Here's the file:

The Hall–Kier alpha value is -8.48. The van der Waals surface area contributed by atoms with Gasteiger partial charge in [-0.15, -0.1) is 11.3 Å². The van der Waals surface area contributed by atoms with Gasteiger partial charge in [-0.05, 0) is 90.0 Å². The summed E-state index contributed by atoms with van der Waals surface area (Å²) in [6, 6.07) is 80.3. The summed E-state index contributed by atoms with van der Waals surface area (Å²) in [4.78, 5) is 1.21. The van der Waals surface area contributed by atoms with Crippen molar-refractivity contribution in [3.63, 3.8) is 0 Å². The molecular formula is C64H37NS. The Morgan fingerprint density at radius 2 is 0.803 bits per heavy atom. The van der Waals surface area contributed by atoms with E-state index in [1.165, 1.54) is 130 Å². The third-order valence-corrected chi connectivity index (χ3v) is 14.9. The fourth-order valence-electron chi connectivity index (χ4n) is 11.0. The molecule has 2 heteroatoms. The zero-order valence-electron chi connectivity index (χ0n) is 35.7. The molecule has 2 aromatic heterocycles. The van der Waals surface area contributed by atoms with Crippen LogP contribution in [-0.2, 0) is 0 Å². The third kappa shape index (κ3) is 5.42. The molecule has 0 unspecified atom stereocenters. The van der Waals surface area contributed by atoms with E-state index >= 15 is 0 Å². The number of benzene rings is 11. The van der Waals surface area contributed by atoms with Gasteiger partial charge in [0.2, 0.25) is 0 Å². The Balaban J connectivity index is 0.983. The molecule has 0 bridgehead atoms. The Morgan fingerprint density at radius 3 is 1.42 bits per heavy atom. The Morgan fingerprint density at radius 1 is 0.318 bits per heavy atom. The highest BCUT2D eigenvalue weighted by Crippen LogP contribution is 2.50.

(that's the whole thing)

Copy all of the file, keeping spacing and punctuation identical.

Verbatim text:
The Hall–Kier alpha value is -8.48. The van der Waals surface area contributed by atoms with Gasteiger partial charge in [-0.15, -0.1) is 11.3 Å². The van der Waals surface area contributed by atoms with Gasteiger partial charge in [-0.05, 0) is 90.0 Å². The summed E-state index contributed by atoms with van der Waals surface area (Å²) in [6, 6.07) is 80.3. The summed E-state index contributed by atoms with van der Waals surface area (Å²) in [4.78, 5) is 1.21. The van der Waals surface area contributed by atoms with Crippen molar-refractivity contribution in [3.63, 3.8) is 0 Å². The molecular formula is C64H37NS. The Morgan fingerprint density at radius 2 is 0.803 bits per heavy atom. The van der Waals surface area contributed by atoms with E-state index in [1.165, 1.54) is 130 Å². The third-order valence-corrected chi connectivity index (χ3v) is 14.9. The fourth-order valence-electron chi connectivity index (χ4n) is 11.0. The molecule has 2 heteroatoms. The zero-order valence-electron chi connectivity index (χ0n) is 35.7. The molecule has 2 aromatic heterocycles. The van der Waals surface area contributed by atoms with Crippen LogP contribution in [-0.2, 0) is 0 Å². The third kappa shape index (κ3) is 5.42. The molecule has 0 unspecified atom stereocenters. The van der Waals surface area contributed by atoms with E-state index >= 15 is 0 Å². The number of benzene rings is 11. The van der Waals surface area contributed by atoms with Gasteiger partial charge in [0.2, 0.25) is 0 Å². The Balaban J connectivity index is 0.983. The molecule has 0 bridgehead atoms. The Morgan fingerprint density at radius 3 is 1.42 bits per heavy atom. The Morgan fingerprint density at radius 1 is 0.318 bits per heavy atom. The highest BCUT2D eigenvalue weighted by Crippen LogP contribution is 2.50.